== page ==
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In 2016 synthesis and structure of tetranitratoethane $\ce{C2H2N4O12}$ were reported [1]. Currently (as of 2017-Q4) this is the only dinitrato-carbon compound with the well-established crystal structure and composition:

enter image description here

This article also mentions dinitratomethane (reference number updated from 6 to 2):

While nitrate esters such as nitroglycerin (NG) and pentaerythritoltetranitrate (PETN) (Figure 2A and B) are well known, only very few examples of germinal C-nitrato compounds are known. The simplest one, dinitratomethane (Figure 2C) is a liquid which is obtained from nitration of 1,3,5-trioxane in a $\ce{HNO3/H2SO4}$ mixture [2].

enter image description here
Figure 2. Structural formula of nitroglycerin (A), PETN (B), and dinitratomethane (C).

However, I wasn't able neither to get the full-text of original paper from 1938, nor any more recent proofs of existence for dinitratomethane. Google Scholar returns only a couple of entries one of which is [1], and another one is a PhD thesis. There are also zero Ngrams for "dinitratomethane", which is unusual. ChemSpider also lists this compound as nitrooxymethyl nitrate (CAS 38483-28-2).

Can anyone approve or disapprove the existence of dinitratomethane $\ce{CH2N2O6}$ (feel free to utilize computational chemistry too)?

References

  1. Fischer, D.; Klapötke, T. M.; Stierstorfer, J. Chem. Comm. 2016, 52 (5), 916–918. DOI: 10.1039/C5CC09010E.
  2. G. Travagli, Gazz. Chim. Ital., 1938, 68, 718.
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    $\begingroup$ "dinitratomethane" sounds off to me, I'm afraid authors weren't too good in nomenclature-fu. Better names can be Methylene (or methanediyl) nitrate, or nitroxy instead of nitrato. Nitrato is used for inorganic nomenclature. $\endgroup$ – Mithoron Dec 16 '17 at 19:22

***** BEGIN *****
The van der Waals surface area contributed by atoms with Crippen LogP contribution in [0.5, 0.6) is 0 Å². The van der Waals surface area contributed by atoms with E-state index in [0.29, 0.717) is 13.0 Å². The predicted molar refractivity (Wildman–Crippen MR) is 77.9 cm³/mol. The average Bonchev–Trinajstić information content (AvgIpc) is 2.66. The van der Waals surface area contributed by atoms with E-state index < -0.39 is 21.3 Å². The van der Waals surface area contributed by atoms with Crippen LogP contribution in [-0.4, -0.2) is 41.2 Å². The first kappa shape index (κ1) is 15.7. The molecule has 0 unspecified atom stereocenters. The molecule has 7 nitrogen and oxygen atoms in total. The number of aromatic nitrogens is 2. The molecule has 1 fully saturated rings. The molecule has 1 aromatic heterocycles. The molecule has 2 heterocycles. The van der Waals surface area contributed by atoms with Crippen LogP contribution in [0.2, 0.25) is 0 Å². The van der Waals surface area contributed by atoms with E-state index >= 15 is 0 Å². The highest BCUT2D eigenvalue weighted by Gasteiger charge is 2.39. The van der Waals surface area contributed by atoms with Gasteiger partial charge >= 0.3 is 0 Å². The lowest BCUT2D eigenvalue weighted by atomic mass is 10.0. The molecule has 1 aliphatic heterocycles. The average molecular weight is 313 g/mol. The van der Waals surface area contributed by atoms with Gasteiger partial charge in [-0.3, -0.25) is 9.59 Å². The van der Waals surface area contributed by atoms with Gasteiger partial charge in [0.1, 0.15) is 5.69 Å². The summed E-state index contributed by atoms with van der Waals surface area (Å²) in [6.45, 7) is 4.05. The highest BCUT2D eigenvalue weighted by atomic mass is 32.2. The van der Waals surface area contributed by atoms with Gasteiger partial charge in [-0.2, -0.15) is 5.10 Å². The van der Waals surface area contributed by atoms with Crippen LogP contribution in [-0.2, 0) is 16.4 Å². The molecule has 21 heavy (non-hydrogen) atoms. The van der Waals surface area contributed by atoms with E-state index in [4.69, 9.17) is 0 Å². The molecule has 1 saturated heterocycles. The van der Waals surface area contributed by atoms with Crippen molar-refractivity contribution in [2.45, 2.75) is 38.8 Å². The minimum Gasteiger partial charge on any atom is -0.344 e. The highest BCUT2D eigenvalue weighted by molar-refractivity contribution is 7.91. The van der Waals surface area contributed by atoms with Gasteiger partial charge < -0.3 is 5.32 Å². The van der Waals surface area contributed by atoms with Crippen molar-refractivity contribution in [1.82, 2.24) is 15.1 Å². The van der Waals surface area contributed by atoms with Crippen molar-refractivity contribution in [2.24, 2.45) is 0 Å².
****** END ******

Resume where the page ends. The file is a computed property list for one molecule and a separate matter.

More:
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    $\begingroup$ For some reason I’m not surprised at all to see Klapōtke in that author list. (Same for Stierstorfer) $\endgroup$ – Jan Dec 16 '17 at 20:09
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After some more research I'm pretty much convinced in its existence. As Mithoron noticed in the comments, the name dinitratomethane is somewhat confusing, and is indeed not preferred.

I suppose the most accurate IUPAC-compatible one would be (nitrooxy)methyl nitrate. It also turned out that in the literature (mostly on regulated and hazardous chemicals) this compound is generally known as methylene glycol dinitrate.

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The second volume of a classic handbook "Chemistry and Technology of Explosives" [1, p. 155] gives the most extensive description I discovered (reference numbers are updated):

Methylene glycol dinitrate, or "nitromethylene glycol", is an oily liquid having a boiling point of $\pu{75-77 ^\circ C}$ at $\pu{20 mm Hg}$.

It is a strong explosive, capable of dissolving collodion cotton. However it is not stable, being readily hydrolysed and therefore it is of no practical significance.

A method of obtaining this explosive, by the nitration of moist paraformaldehyde was patented by Travagli and Torboli [2]. They utilised the well-known property of formaldehyde of reacting like methylene glycol in the presence of water.

According to Travagli [3,4] methylene glycol dinitrate is obtained as follows: paraformaldehyde is dissolved in sulphuric acid and added drop-wise at $\pu{3-5 ^\circ C}$ into a mixture of nitric and sulphuric acid. The resulting oil is separated and washed with water to give a final yield of $35\%$.

The recent handbook of liquid explosives from 2015 [5, p. 227] contains virtually the same information without any updates, which indicates there simply hasn't been much of an interest in this compound due to its instability and lack of possible applications.

References

  1. Tadeusz Urbanski. Chemistry and Technology of Explosives, 1st ed., Pergamon Press GmbH, 1965; Vol. 2.
  2. G. O. Travagli and Torboli, Ital. Pat. 338080 1935.
  3. G. O. Travagli, Gazz. Chim. Ital. 1938, 68, 718.
  4. G. O. Travagli, Chimica ed Ind. 1938, 20, 389.
  5. Jiping, L. Liquid explosives; Springer Berlin Heidelberg: New York, NY, 2015. ISBN 978-3-662-45847-1.
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    $\begingroup$ Admit it: you knew this all along and just wanted to get two hats ;p $\endgroup$ – Jan Dec 18 '17 at 17:00
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    $\begingroup$ @Jan No, I didn't know it at a time. The fact I might get two hats was a good enough carrot to do more research:) $\endgroup$ – andselisk Dec 18 '17 at 21:38

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